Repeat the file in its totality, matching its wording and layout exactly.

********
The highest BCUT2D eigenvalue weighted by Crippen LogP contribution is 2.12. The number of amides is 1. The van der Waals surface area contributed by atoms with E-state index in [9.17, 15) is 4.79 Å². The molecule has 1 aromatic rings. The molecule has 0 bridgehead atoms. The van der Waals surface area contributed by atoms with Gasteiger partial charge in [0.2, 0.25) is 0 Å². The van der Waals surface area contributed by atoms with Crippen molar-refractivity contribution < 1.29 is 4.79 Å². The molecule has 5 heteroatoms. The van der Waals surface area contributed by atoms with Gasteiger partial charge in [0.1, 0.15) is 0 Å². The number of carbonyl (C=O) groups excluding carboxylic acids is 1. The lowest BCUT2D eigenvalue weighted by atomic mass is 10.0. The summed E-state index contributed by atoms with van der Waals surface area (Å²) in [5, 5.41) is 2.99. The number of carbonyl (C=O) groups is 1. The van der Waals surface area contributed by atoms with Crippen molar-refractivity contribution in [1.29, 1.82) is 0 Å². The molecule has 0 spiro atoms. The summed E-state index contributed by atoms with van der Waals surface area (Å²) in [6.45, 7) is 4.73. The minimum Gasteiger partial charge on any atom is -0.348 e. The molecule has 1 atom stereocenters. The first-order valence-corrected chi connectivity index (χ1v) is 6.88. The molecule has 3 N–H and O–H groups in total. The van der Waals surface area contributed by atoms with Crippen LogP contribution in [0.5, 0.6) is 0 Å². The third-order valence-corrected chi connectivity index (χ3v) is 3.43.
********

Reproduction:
The highest BCUT2D eigenvalue weighted by Crippen LogP contribution is 2.12. The number of amides is 1. The van der Waals surface area contributed by atoms with E-state index in [9.17, 15) is 4.79 Å². The molecule has 1 aromatic rings. The molecule has 0 bridgehead atoms. The van der Waals surface area contributed by atoms with Gasteiger partial charge in [0.2, 0.25) is 0 Å². The van der Waals surface area contributed by atoms with Crippen molar-refractivity contribution < 1.29 is 4.79 Å². The molecule has 5 heteroatoms. The van der Waals surface area contributed by atoms with Gasteiger partial charge in [0.1, 0.15) is 0 Å². The number of carbonyl (C=O) groups excluding carboxylic acids is 1. The lowest BCUT2D eigenvalue weighted by atomic mass is 10.0. The summed E-state index contributed by atoms with van der Waals surface area (Å²) in [5, 5.41) is 2.99. The number of carbonyl (C=O) groups is 1. The van der Waals surface area contributed by atoms with Crippen molar-refractivity contribution in [1.29, 1.82) is 0 Å². The molecule has 0 spiro atoms. The summed E-state index contributed by atoms with van der Waals surface area (Å²) in [6.45, 7) is 4.73. The minimum Gasteiger partial charge on any atom is -0.348 e. The molecule has 1 atom stereocenters. The first-order valence-corrected chi connectivity index (χ1v) is 6.88. The molecule has 3 N–H and O–H groups in total. The van der Waals surface area contributed by atoms with Crippen LogP contribution in [0.5, 0.6) is 0 Å². The third-order valence-corrected chi connectivity index (χ3v) is 3.43.